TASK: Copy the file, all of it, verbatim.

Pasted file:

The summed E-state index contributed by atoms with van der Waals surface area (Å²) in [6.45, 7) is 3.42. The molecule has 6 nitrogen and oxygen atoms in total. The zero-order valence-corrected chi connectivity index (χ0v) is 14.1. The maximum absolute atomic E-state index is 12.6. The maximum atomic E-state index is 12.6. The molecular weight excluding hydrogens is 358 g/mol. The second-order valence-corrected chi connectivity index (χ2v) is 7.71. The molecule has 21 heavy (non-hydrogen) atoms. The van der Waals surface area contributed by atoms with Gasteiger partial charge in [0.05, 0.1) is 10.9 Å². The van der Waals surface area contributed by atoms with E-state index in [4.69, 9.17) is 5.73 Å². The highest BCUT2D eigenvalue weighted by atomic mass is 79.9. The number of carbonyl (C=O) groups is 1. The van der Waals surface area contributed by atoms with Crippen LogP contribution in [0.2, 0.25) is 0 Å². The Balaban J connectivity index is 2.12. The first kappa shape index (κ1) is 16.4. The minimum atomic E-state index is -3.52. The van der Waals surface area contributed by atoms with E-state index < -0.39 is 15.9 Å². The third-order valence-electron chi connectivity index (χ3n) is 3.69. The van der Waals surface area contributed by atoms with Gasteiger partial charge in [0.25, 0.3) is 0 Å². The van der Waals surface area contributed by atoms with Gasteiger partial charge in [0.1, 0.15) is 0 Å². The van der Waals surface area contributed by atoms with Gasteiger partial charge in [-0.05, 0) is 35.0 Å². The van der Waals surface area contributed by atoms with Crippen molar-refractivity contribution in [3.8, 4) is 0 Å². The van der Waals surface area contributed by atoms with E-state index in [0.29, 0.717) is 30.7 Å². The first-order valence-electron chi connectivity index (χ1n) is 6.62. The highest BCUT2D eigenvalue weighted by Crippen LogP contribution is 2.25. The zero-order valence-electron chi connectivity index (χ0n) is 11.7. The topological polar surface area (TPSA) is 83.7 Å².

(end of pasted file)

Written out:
The summed E-state index contributed by atoms with van der Waals surface area (Å²) in [6.45, 7) is 3.42. The molecule has 6 nitrogen and oxygen atoms in total. The zero-order valence-corrected chi connectivity index (χ0v) is 14.1. The maximum absolute atomic E-state index is 12.6. The maximum atomic E-state index is 12.6. The molecular weight excluding hydrogens is 358 g/mol. The second-order valence-corrected chi connectivity index (χ2v) is 7.71. The molecule has 21 heavy (non-hydrogen) atoms. The van der Waals surface area contributed by atoms with Gasteiger partial charge in [0.05, 0.1) is 10.9 Å². The van der Waals surface area contributed by atoms with E-state index in [4.69, 9.17) is 5.73 Å². The highest BCUT2D eigenvalue weighted by atomic mass is 79.9. The number of carbonyl (C=O) groups is 1. The van der Waals surface area contributed by atoms with Crippen LogP contribution in [0.2, 0.25) is 0 Å². The Balaban J connectivity index is 2.12. The first kappa shape index (κ1) is 16.4. The minimum atomic E-state index is -3.52. The van der Waals surface area contributed by atoms with E-state index < -0.39 is 15.9 Å². The third-order valence-electron chi connectivity index (χ3n) is 3.69. The van der Waals surface area contributed by atoms with Gasteiger partial charge in [0.25, 0.3) is 0 Å². The van der Waals surface area contributed by atoms with Gasteiger partial charge in [0.1, 0.15) is 0 Å². The van der Waals surface area contributed by atoms with Gasteiger partial charge in [-0.05, 0) is 35.0 Å². The van der Waals surface area contributed by atoms with Crippen molar-refractivity contribution in [3.8, 4) is 0 Å². The van der Waals surface area contributed by atoms with E-state index in [0.29, 0.717) is 30.7 Å². The first-order valence-electron chi connectivity index (χ1n) is 6.62. The highest BCUT2D eigenvalue weighted by Crippen LogP contribution is 2.25. The zero-order valence-electron chi connectivity index (χ0n) is 11.7. The topological polar surface area (TPSA) is 83.7 Å².